Matt Hancock has been condemned for the ‘disastrous’ timing of his announcement late last night that lockdown is being partially reimposed on parts of the north of England.
The Health Secretary tweeted the news at 9.16pm, less than three hours before the new rules came into force, sparking a social media firestorm.
Meanwhile, the full details of the crackdown were only set out by the Department of Health after 11pm, further adding to the sense of confusion and chaos.
As of midnight last night people from different households in Greater Manchester, parts of east Lancashire and West Yorkshire were banned from meeting each other inside their homes or in gardens following a spike in virus cases.
The way in which Mr Hancock announced the shift has prompted a fierce political backlash with Labour leader Sir Keir Starmer leading the criticism.
Sir Keir said ‘no one would argue’ with taking swift action to stop the spread of coronavirus but he claimed announcing measures on Twitter late at night represented a ‘new low for the Government’s communications during this crisis’.
Meanwhile, Labour’s shadow minister for business and consumers and Manchester Central MP, Lucy Powell, told Times Radio: ‘The way they’ve been announced has frankly been a bit of a disaster.’
Greater Manchester Mayor Andy Burnham echoed a similar sentiment as he said the Government has a ‘habit of saying something and then it being a few hours until the detail emerges’.
The blanket approach taken by ministers has also prompted Tory anger, with backbencher William Wragg telling the Government that Greater Manchester is ‘not one homogenous area’.
He said treating such a large swathe of the country the same was ‘not the right approach’. Sir Graham Brady, the chairman of the influential 1922 Committee of Conservative MPs, said he agreed with Mr Wragg.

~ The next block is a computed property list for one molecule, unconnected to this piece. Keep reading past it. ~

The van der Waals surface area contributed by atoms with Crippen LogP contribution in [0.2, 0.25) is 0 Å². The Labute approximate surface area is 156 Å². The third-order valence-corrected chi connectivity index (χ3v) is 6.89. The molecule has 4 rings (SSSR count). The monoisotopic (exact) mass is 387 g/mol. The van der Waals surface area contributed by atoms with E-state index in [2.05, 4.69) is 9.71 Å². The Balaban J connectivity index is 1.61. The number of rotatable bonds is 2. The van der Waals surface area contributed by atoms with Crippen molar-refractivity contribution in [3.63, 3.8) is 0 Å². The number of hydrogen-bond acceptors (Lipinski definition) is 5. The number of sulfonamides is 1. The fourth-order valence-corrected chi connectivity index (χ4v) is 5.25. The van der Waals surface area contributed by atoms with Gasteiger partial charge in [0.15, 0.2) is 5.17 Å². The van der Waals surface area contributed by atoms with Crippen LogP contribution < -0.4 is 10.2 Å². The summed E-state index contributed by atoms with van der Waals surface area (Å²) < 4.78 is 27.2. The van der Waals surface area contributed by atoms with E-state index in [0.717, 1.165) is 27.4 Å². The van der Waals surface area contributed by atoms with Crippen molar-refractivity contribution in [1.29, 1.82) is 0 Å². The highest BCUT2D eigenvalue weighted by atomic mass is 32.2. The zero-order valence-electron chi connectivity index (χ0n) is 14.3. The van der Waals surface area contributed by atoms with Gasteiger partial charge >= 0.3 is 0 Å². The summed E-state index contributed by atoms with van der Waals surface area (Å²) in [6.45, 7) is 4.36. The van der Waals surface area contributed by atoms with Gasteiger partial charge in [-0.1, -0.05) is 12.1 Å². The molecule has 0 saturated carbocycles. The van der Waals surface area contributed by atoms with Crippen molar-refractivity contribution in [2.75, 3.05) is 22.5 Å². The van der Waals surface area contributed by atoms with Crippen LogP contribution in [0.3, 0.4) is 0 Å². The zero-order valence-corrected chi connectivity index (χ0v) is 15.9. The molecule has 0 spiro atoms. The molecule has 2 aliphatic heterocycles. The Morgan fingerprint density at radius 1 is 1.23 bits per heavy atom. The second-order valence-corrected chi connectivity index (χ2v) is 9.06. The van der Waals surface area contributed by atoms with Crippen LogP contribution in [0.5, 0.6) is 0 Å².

The Government has also come under fire for setting out the new crackdown just as the Muslim festival of Eid al Adha got under way as critics on social media likened it to ministers announcing on Christmas Eve that people could not visit their family.
However, Mr Hancock defended the timing of the announcement this morning as he said it was important to move quickly in order to keep ahead of the virus as it spreads.
Health Secretary Matt Hancock (pictured on Sky News today) has been condemned for announcing a local lockdown in northern England on Twitter with less than three hours’ notice
Blackburn with Darwen – the worst-hit authority in the country – will be subject to the new rules, as will Burnley, Hyndburn, Pendle, Rossendale, Bradford, Calderdale and Kirklees as well as all of Greater Manchester
The new rules announced at 9.16pm last night also ban members of two different households from mixing in pubs, restaurants and other hospitality venues.
However these businesses will remain open for those visiting individually or from the same household. The new rules came into force at midnight overnight.
Sir Keir said: ‘No one would argue with putting in place local action to reduce the transmission of coronavirus.